Rescuers Fail to Free Entangled Whale off U.S. Coast

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Hunted to Near-Extinction

Northern right whales are among the most endangered animals in the world. Only about 300 whales of this species are left.

According to a recent Congressional report on the status of the right whale, at least 10,000 and perhaps as many as 50,000 whales once lived in the northern Atlantic Ocean. They were hunted aggressively by whalers in the 19th century for their oil and bones, and got their common name from being known as the right whale to hunt.

After the total population was devastated as a result of whaling, the right whale was the first whale species to be given international protection, beginning in the 1930s.

The whales were always easy targets for whalers because they are slow swimmers who tend to feed near the surface. Now, the greatest danger they face is entanglement in fishing gear, such as fish weirs, deep sea lobster lines, gill nets, and ropes.

Collisions with vessels also reduce the number of right whales, some of whom feed near the surface in heavily traveled shipping lanes.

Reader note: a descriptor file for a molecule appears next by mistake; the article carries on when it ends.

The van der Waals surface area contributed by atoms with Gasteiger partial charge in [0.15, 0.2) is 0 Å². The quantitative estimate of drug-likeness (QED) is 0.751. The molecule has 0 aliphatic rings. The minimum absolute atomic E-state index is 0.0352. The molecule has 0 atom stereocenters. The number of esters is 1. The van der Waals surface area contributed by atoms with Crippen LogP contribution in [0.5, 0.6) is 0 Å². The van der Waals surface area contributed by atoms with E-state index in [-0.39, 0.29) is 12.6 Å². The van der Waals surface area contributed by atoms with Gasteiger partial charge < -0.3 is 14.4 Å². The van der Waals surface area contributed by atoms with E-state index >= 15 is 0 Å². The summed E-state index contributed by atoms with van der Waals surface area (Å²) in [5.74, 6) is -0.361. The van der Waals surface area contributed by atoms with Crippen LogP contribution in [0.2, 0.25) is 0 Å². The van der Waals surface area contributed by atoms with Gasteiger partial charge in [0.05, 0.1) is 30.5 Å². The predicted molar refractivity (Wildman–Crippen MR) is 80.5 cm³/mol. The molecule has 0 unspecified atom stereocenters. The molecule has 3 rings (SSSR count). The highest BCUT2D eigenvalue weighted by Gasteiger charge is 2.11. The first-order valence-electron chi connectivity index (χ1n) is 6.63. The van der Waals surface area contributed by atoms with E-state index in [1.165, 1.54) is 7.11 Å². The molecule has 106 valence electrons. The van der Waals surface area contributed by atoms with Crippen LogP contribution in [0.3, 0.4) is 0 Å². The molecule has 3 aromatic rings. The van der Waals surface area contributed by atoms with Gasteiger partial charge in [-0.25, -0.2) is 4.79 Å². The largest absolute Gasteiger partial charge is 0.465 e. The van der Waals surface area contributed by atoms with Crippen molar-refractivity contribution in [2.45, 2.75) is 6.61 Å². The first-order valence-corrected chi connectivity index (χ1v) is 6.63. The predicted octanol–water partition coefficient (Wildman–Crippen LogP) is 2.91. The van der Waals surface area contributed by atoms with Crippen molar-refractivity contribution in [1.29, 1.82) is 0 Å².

Last week, a female right whale calf was found belly up in the waters off Long Island, the victim of a boat propeller that had sliced fatally into her back.

Scientists say the limited reproduction of right whales—only 25 calves were born this year—means the loss of any individual member, especially a male of reproductive age, could affect recovery of the entire species.

Their dedication to freeing the whale seems to have given the scientists involved a strong sense of purpose. Said Mayo: "We are dealing with the last dregs of a population that lived along these shores happily by tens of thousands, [but were] decimated by my ancestors.

"We are down to the last act," he added, but "we can truly have an influence on that."

Watch continued television coverage of this event on National Geographic Today, only on the National Geographic Channel, 7 p.m. ET/PT in the United States. Click here to request it.

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